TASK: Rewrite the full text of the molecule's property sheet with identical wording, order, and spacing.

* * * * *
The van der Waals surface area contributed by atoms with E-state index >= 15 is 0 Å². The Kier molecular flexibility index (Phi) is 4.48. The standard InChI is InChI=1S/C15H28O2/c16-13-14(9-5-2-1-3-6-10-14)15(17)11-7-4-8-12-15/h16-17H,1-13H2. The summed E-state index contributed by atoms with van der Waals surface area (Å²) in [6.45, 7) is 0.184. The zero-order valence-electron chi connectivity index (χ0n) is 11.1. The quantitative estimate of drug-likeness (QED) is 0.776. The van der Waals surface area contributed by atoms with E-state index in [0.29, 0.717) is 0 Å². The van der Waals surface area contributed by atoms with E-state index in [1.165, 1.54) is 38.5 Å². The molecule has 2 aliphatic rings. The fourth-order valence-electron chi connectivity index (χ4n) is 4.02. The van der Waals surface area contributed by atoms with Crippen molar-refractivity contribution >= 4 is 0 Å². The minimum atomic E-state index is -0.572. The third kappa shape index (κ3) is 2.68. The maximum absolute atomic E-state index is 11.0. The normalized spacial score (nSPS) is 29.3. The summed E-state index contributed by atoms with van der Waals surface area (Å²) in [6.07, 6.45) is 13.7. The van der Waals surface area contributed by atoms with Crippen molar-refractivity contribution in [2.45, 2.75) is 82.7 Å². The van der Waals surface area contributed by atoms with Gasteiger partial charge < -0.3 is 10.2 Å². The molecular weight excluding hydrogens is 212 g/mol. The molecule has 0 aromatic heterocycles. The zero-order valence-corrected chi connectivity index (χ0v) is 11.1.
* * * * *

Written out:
The van der Waals surface area contributed by atoms with E-state index >= 15 is 0 Å². The Kier molecular flexibility index (Phi) is 4.48. The standard InChI is InChI=1S/C15H28O2/c16-13-14(9-5-2-1-3-6-10-14)15(17)11-7-4-8-12-15/h16-17H,1-13H2. The summed E-state index contributed by atoms with van der Waals surface area (Å²) in [6.45, 7) is 0.184. The zero-order valence-electron chi connectivity index (χ0n) is 11.1. The quantitative estimate of drug-likeness (QED) is 0.776. The van der Waals surface area contributed by atoms with E-state index in [0.29, 0.717) is 0 Å². The van der Waals surface area contributed by atoms with E-state index in [1.165, 1.54) is 38.5 Å². The molecule has 2 aliphatic rings. The fourth-order valence-electron chi connectivity index (χ4n) is 4.02. The van der Waals surface area contributed by atoms with Crippen molar-refractivity contribution >= 4 is 0 Å². The minimum atomic E-state index is -0.572. The third kappa shape index (κ3) is 2.68. The maximum absolute atomic E-state index is 11.0. The normalized spacial score (nSPS) is 29.3. The summed E-state index contributed by atoms with van der Waals surface area (Å²) in [6.07, 6.45) is 13.7. The van der Waals surface area contributed by atoms with Crippen molar-refractivity contribution in [2.45, 2.75) is 82.7 Å². The van der Waals surface area contributed by atoms with Gasteiger partial charge < -0.3 is 10.2 Å². The molecular weight excluding hydrogens is 212 g/mol. The molecule has 0 aromatic heterocycles. The zero-order valence-corrected chi connectivity index (χ0v) is 11.1.